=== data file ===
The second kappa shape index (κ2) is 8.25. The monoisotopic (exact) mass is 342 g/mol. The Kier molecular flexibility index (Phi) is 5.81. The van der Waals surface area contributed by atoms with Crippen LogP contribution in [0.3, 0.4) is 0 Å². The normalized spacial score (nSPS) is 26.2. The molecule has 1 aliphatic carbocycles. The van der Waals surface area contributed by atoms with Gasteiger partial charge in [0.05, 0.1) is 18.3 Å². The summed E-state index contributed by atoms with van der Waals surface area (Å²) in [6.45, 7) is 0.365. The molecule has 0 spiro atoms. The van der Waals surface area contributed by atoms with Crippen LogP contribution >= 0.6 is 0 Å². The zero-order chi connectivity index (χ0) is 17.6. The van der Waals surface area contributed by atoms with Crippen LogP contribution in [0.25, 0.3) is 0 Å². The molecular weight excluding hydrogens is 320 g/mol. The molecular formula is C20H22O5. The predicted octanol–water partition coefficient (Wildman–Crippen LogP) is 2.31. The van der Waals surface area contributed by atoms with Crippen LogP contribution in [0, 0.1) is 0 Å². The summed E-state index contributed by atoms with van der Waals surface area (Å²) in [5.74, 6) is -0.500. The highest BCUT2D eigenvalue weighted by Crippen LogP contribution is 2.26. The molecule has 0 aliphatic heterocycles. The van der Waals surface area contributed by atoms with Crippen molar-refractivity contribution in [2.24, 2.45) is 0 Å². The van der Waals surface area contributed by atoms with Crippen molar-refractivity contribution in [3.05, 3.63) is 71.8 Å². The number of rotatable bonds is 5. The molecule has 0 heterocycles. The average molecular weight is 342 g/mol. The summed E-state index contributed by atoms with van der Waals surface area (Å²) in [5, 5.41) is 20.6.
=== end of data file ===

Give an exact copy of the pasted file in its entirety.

The second kappa shape index (κ2) is 8.25. The monoisotopic (exact) mass is 342 g/mol. The Kier molecular flexibility index (Phi) is 5.81. The van der Waals surface area contributed by atoms with Crippen LogP contribution in [0.3, 0.4) is 0 Å². The normalized spacial score (nSPS) is 26.2. The molecule has 1 aliphatic carbocycles. The van der Waals surface area contributed by atoms with Gasteiger partial charge in [0.05, 0.1) is 18.3 Å². The summed E-state index contributed by atoms with van der Waals surface area (Å²) in [6.45, 7) is 0.365. The molecule has 0 spiro atoms. The van der Waals surface area contributed by atoms with Crippen LogP contribution >= 0.6 is 0 Å². The zero-order chi connectivity index (χ0) is 17.6. The van der Waals surface area contributed by atoms with Crippen LogP contribution in [0.25, 0.3) is 0 Å². The molecular weight excluding hydrogens is 320 g/mol. The molecular formula is C20H22O5. The predicted octanol–water partition coefficient (Wildman–Crippen LogP) is 2.31. The van der Waals surface area contributed by atoms with Crippen LogP contribution in [0, 0.1) is 0 Å². The summed E-state index contributed by atoms with van der Waals surface area (Å²) in [5.74, 6) is -0.500. The highest BCUT2D eigenvalue weighted by Crippen LogP contribution is 2.26. The molecule has 0 aliphatic heterocycles. The van der Waals surface area contributed by atoms with Crippen molar-refractivity contribution in [2.24, 2.45) is 0 Å². The van der Waals surface area contributed by atoms with Crippen molar-refractivity contribution in [3.05, 3.63) is 71.8 Å². The number of rotatable bonds is 5. The molecule has 0 heterocycles. The average molecular weight is 342 g/mol. The summed E-state index contributed by atoms with van der Waals surface area (Å²) in [5, 5.41) is 20.6.